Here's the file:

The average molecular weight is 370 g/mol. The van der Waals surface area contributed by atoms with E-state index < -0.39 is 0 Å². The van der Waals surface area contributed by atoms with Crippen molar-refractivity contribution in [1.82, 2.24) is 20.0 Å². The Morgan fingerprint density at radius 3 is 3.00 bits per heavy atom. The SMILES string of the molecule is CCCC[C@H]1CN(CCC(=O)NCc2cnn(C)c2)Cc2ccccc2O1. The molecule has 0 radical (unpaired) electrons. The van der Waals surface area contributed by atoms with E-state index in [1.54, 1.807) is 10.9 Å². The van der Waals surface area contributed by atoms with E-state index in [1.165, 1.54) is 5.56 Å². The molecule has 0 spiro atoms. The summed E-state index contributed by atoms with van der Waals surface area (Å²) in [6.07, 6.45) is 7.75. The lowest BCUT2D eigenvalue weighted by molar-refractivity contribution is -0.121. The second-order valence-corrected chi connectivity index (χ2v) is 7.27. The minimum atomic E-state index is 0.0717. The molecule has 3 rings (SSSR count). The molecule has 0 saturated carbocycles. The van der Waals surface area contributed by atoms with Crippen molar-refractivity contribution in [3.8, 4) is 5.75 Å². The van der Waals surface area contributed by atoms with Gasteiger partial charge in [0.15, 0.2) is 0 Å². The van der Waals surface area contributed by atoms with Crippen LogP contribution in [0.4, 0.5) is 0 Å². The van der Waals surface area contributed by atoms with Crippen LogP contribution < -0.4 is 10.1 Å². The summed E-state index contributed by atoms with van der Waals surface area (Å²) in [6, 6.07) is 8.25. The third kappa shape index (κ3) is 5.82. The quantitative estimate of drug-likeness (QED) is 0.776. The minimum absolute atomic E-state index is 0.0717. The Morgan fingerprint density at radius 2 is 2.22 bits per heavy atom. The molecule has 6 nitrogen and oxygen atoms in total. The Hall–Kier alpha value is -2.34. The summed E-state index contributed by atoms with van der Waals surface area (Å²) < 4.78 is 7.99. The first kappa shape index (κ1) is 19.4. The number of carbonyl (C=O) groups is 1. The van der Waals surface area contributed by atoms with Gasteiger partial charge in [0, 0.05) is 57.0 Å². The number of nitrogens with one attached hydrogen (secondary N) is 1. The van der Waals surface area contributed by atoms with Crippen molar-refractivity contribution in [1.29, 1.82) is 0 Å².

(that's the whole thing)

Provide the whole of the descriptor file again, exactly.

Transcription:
The average molecular weight is 370 g/mol. The van der Waals surface area contributed by atoms with E-state index < -0.39 is 0 Å². The van der Waals surface area contributed by atoms with Crippen molar-refractivity contribution in [1.82, 2.24) is 20.0 Å². The Morgan fingerprint density at radius 3 is 3.00 bits per heavy atom. The SMILES string of the molecule is CCCC[C@H]1CN(CCC(=O)NCc2cnn(C)c2)Cc2ccccc2O1. The molecule has 0 radical (unpaired) electrons. The van der Waals surface area contributed by atoms with E-state index in [1.54, 1.807) is 10.9 Å². The van der Waals surface area contributed by atoms with E-state index in [1.165, 1.54) is 5.56 Å². The molecule has 0 spiro atoms. The summed E-state index contributed by atoms with van der Waals surface area (Å²) in [6.07, 6.45) is 7.75. The lowest BCUT2D eigenvalue weighted by molar-refractivity contribution is -0.121. The second-order valence-corrected chi connectivity index (χ2v) is 7.27. The minimum atomic E-state index is 0.0717. The molecule has 3 rings (SSSR count). The molecule has 0 saturated carbocycles. The van der Waals surface area contributed by atoms with Crippen molar-refractivity contribution in [3.8, 4) is 5.75 Å². The van der Waals surface area contributed by atoms with Gasteiger partial charge in [0.15, 0.2) is 0 Å². The van der Waals surface area contributed by atoms with Crippen LogP contribution in [0.4, 0.5) is 0 Å². The van der Waals surface area contributed by atoms with Crippen LogP contribution < -0.4 is 10.1 Å². The summed E-state index contributed by atoms with van der Waals surface area (Å²) in [6, 6.07) is 8.25. The third kappa shape index (κ3) is 5.82. The quantitative estimate of drug-likeness (QED) is 0.776. The minimum absolute atomic E-state index is 0.0717. The Morgan fingerprint density at radius 2 is 2.22 bits per heavy atom. The molecule has 6 nitrogen and oxygen atoms in total. The Hall–Kier alpha value is -2.34. The summed E-state index contributed by atoms with van der Waals surface area (Å²) < 4.78 is 7.99. The first kappa shape index (κ1) is 19.4. The number of carbonyl (C=O) groups is 1. The van der Waals surface area contributed by atoms with Gasteiger partial charge in [0, 0.05) is 57.0 Å². The number of nitrogens with one attached hydrogen (secondary N) is 1. The van der Waals surface area contributed by atoms with Crippen molar-refractivity contribution in [1.29, 1.82) is 0 Å².